Amazon's Cloud Business growing fast, creating surplus


Amazon announced details about their Q2 earnings yesterday. Their cloud business grew with incredible 81%. This is massive, given the fact that Amazon is already the number #1 company in that area. This quarter, they earned 1.8 billion USD from cloud computing. Summing up this number, their revenue would definitively reach some 7 billion this year. However, if this growth continues to increase so fast, I guess they could even get double-digit by the end of this year. Will Amazon reach 10 billion in 2015? If so, this would be incredible! Microsoft stated that their growth was somewhere well above the 100% mark, so I am interested in where Microsoft will stand by the end of the year. But what does this tell us? Both Microsoft and Amazon are growing fast in this business and we can expect that we will see many more interesting services in the coming month and years in the Cloud. My opinion is that the

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Software defined Storage (SdS) in the Cloud


Cloud Computing gave us several changes in how we handle IT nowadays. Common tasks that used to take a lot of time received great automation and much more is still about to come. Another interesting development is the “Software defined X”. This basically means that infrastructure elements receive larger automation as well, which ends up being more scale able and better to utilize from applications. A frequent term used lately is the “Software defined Networking” approach, however, there is another one that sounds promising, especially for Cloud Computing and Big Data: Software defined Storage. Software defined Storage gives us the promise to abstract the way how we use storage. This is especially useful for large scale systems, as no one really wants to care about how to distribute the content to different servers. This should basically be opaque to end-users (software developers). For instance, if you are using a storage system for your website, you want to have an API

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BREAKING NEWS: New AWS Region in Germany, Frankfurt


Amazon Web Services today announced their new Datacenter for Germany, Frankfurt. This is AWS region number 11 and the second in Europe. AWS will support a large number of services from that datacenter. Here is the original press release: SEATTLE—Oct, 23, 2014– (NASDAQ:AMZN) — Amazon Web Services, Inc. (AWS, Inc.), an Amazon.com company, today announced the launch of its new AWS EU (Frankfurt) region, which is the 11th technology infrastructure region globally for AWS and the second region in the European Union (EU), joining the AWS EU (Ireland) region. All customers can now leverage AWS to build their businesses and run applications on infrastructure located in Germany. As with every AWS region, customers can do this knowing that their content will stay within the region they choose. The newly launched AWS EU (Frankfurt) region comes as a result of the rapid growth AWS has been experiencing and is available now for any business, organization or software developer to sign up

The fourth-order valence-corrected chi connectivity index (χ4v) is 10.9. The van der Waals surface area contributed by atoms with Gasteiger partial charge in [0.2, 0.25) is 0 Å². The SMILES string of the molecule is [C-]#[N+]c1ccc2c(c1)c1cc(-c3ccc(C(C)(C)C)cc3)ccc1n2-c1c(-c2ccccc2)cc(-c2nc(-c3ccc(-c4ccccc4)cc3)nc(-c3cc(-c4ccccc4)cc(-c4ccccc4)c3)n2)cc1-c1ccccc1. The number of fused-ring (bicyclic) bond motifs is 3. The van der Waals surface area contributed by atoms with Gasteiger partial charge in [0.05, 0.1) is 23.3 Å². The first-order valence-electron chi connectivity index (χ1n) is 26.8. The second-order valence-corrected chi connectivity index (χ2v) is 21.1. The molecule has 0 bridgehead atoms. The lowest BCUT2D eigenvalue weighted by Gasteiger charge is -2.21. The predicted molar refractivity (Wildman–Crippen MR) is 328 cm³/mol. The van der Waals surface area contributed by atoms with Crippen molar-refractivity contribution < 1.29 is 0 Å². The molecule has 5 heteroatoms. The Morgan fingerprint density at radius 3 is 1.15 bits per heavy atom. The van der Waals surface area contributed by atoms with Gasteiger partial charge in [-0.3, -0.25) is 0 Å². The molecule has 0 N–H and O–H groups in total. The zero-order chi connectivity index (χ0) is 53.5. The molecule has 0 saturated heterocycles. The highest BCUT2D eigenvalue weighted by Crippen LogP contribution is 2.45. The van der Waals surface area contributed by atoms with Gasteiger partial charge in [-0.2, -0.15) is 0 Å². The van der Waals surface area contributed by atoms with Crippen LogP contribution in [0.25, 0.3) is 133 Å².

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Amazon Web Services S3 upload bug


The AWS Java SDK Version 1.8.10 comes with a critical bug, affecting uploads. A fix was provided by AWS and normally the SDK is updated automatically, so you don’t need to worry. However, if automatic updates are disabled in your Eclipse Version, you might loose data when uploading via the SDK Version 1.8.10. Here is what AWS has to say about the bug: //pagead2.googlesyndication.com/pagead/js/adsbygoogle.js // [av_notification title=’AWS Message’ color=’red’ border=’solid’ custom_bg=’#444444′ custom_font=’#ffffff’ size=’large’ icon_select=’yes’ icon=’ue800′ font=’entypo-fontello’] Users of AWS SDK for Java 1.8.10 are urged to immediately update to the latest version of the SDK, version 1.8.11. If you’ve already upgraded to 1.8.11, you can safely ignore this message. Version 1.8.10 has a potential for data loss when uploading data to Amazon S3 under certain conditions. Data loss can occur if an upload request using an InputStream with no user-specified content-length fails and is automatically retried by the SDK. The latest version of the AWS SDK for Java can be

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Why one of the Top100 Blogs moved from AWS to Windows Azure


The Blog I started on Cloud Computing and Big Data some years ago was steadily increasing in the number of people accessing it. CloudVane is also named one of the Top 100 Blogs on Cloud Computing (Source), which is backed by the number of visits I get per day. To meet the increased traffic, I had to scale up my Blog. There was no question that I am going to use some kind of Cloud Platform. To date, I used Amazon Web Services. As I am always keen on using the newest technology, I decided to use a Platform as a Service Provider. The reasons for that vary: the most important factor is that I don’t want to take care of VM management and alike. The most important aspect I was looking at is to have a platform that eases administration. Ideally I would have only little administration or no administration. I looked at the 3 most common platforms: Amazon

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Amazon Web Services Short Tips: Get SQS Queue URL with Java


I will post some Developer content from now on, with a focus to some easy but helpful tasks when working with various Cloud Platforms. These tips will be named after the service (e.g. Amazon Web Services for AWS, …) The first tip I want to show is how to retrieve the full queue URL when you already have the queue name: sqs.getQueueUrl(new GetQueueUrlRequest().withQueueName(“myqueue”)).getQueueUrl(); The function “getQueueUrl()” already returns a String-representation and not a URI itself (this is what I would rather expect in that case)